1640 drawn on May 27th 1790 by Samuel Hieronymus Grimm
(image courtesy of the British Library, reproduced with permission)


18th century -- Turnpikes and Tolls

By 1777 Fernhurst, last of the iron foundries of West Sussex, had had its industrial heyday, superseded by the invention elsewhere of coke-fuelled processes. Woodland management, forestry and farming once more absorbed the valley. The gentrification of yeoman houses such as North Park, The White House and Chase Farm reflect the affluence of these times.

A fortunate legacy of the 'iron age' was an improvement in the roads, the 'Fernhurst clay' previously having made it notoriously difficult to get in or out of the village. 1749 saw the establishment of the Sussex Turnpike Trust to maintain the road from Hindhead Heath to Chichester. This included Fernhurst Lane and formed the basis of our present roads and village expansion around The Cross, with a toll-gate at Kingsley Marsh (now Green) -- which regulars became adept at dodging.


19th-century -- the railway, incomers and... philosophy

The opening of Haslemere station on the London to Portsmouth line in 1859 made Fernhurst far more accessible to the outside world. New building from The Cross along the Midhurst and Vann (Chapel Street) roads, as well as larger establishments in the countryside, provided homes for people who worked elsewhere.

The surrounding hills became popular with professional people and intellectuals -- artists, scientists, writers and thinkers, for both holiday homes and permanent residences. Anthony Salvin, the eminent architect, was an early 'incomer'. Building Hawksfold for himself, he designed Verdley Place in 1870 and worked on the restoration of Petworth and Blackdown houses. He left little of the original medieval structure when remodelling St Margaret's church.

The Pearsall-Smith family, American Quakers, took Friday's Hill House. Their son Logan rented Highbuilding. Whilst their daughter Alys married Bertrand Russell, and lived in the Vann Bridge Cottage (now Vann Bridge Close) and Millhanger, which became the meeting place for other noted philosophers. Alys's niece Ray married into the writer Lytton Strachey's family and built the Mud House helped by her friends.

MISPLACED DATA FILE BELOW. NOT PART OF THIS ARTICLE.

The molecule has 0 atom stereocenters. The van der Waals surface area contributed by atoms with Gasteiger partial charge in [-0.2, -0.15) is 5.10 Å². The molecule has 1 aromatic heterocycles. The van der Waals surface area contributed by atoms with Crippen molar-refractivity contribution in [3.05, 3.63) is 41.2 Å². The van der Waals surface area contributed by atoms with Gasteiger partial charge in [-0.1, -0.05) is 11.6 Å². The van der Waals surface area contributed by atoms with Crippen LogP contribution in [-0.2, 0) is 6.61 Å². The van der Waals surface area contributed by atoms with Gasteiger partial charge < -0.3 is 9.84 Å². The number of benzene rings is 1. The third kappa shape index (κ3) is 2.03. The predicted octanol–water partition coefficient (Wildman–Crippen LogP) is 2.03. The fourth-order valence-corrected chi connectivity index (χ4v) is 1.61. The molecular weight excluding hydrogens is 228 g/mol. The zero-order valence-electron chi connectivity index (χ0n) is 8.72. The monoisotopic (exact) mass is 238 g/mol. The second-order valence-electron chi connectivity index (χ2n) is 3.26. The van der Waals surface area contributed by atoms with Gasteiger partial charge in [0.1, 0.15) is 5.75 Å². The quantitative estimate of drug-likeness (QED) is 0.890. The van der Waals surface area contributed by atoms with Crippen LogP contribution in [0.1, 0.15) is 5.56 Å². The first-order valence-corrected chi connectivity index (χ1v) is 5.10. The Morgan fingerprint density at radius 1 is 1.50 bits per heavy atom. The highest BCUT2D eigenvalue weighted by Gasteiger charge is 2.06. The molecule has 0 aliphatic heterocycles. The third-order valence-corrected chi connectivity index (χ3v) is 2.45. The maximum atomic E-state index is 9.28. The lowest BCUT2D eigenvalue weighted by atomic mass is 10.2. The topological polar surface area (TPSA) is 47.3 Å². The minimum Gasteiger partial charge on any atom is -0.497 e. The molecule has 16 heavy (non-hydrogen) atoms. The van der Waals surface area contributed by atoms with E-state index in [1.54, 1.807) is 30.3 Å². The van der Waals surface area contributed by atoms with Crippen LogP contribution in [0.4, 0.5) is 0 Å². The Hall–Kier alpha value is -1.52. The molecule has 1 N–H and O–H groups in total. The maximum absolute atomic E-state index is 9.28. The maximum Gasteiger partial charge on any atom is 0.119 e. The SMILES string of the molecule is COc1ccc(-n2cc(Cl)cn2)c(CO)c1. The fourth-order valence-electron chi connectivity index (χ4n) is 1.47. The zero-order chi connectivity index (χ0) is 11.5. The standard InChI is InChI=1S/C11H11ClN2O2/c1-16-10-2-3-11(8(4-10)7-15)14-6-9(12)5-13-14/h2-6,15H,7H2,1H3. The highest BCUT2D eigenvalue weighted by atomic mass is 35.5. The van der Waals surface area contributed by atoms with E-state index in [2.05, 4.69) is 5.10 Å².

Over the years Fernhurst has had many benefactors, as recorded in the Parish Magazines. The Schusters of Verdley, the Phillipson Stowes of Blackdown, the Ohlenschlagers, Hollists, Dickinsons and Dukes all contributed to the wide-ranging activities of a thriving community. Owen Scripps Tudor leased the site for the Village Hall in 1909 for an annual 'pepper corn' sum of 5/- (25p), still paid every year to this day. Nearby he built and endowed the non-denominational Almshouses, the Hostel Of The Good Shepherd administered for many years by his daughters.


20th-century -- War, sacrifice, renewal and exciting new prospects

Fernhurst sent its men to both World Wars, and the names of those who gave their lives are publicly recalled each Remembrance Day. In the Great War the 9th Gordon Highlanders were quartered at Highbuilding and elsewhere in the village. While in World War II, territorials camped at Highfield during the D-Day planning, with American troops also under canvas on nearby Henley Common. The Cross was bombed in 1941, and two years later one of the Luftwaffe's Dorniers were shot down in Reeks Wood. Amazingly, its bomb load remained intact and was only recovered and the explosive steamed out in 1989.

Not all the incomers during this dark time were soldiers. Children evacuated from Portsmouth and London were billetted locally and attended school on The Green and at Ropes.

The shared experience of war further united the village and the sense of community was expressed in a range of amenities and social organisations. The traditional May Queen ceremony was revived in the 1920s and is still a part of today's Fernhurst Revels. The Grand Coronation Pageant of 1953 was filmed in colour and now forms part of the village archive.

The sad chapter in the village's recent history was the tragedy of November 1967 when an Iberian Airways Caravelle passenger jet crashed on Blackdown. There were no survivors. Shocked by the terrible loss of life, the villagers nevertheless rallied to help the bereaved relatives and provide support for the emergency services.

In 1945 the Verdley Estate was sold to Plant Protection Limited which became the Plant Protection Division of I.C.I., employing many people locally. Over the years research and development work was relocated and in 1993 I.C.I. Agrochemicals became Zeneca Agrochemicals. This business now operates from an office complex and conference centre at Highfield. Throughout all these changes the Company has been appreciated as a willing supporter of village projects.

Although the traditional forestry and farming have sharply declined since the war, Fernhurst's population has continued to grow. The roads, rail and now the Internet have ended the village's long isolation. New houses are being built, new incomers are being welcomed and this long-established community looks set to complement its interesting past with an exciting future.


© The Fernhurst Society.
Published on 1st July 2000 as part of the West Sussex millennium parish maps project.



Fernhurst History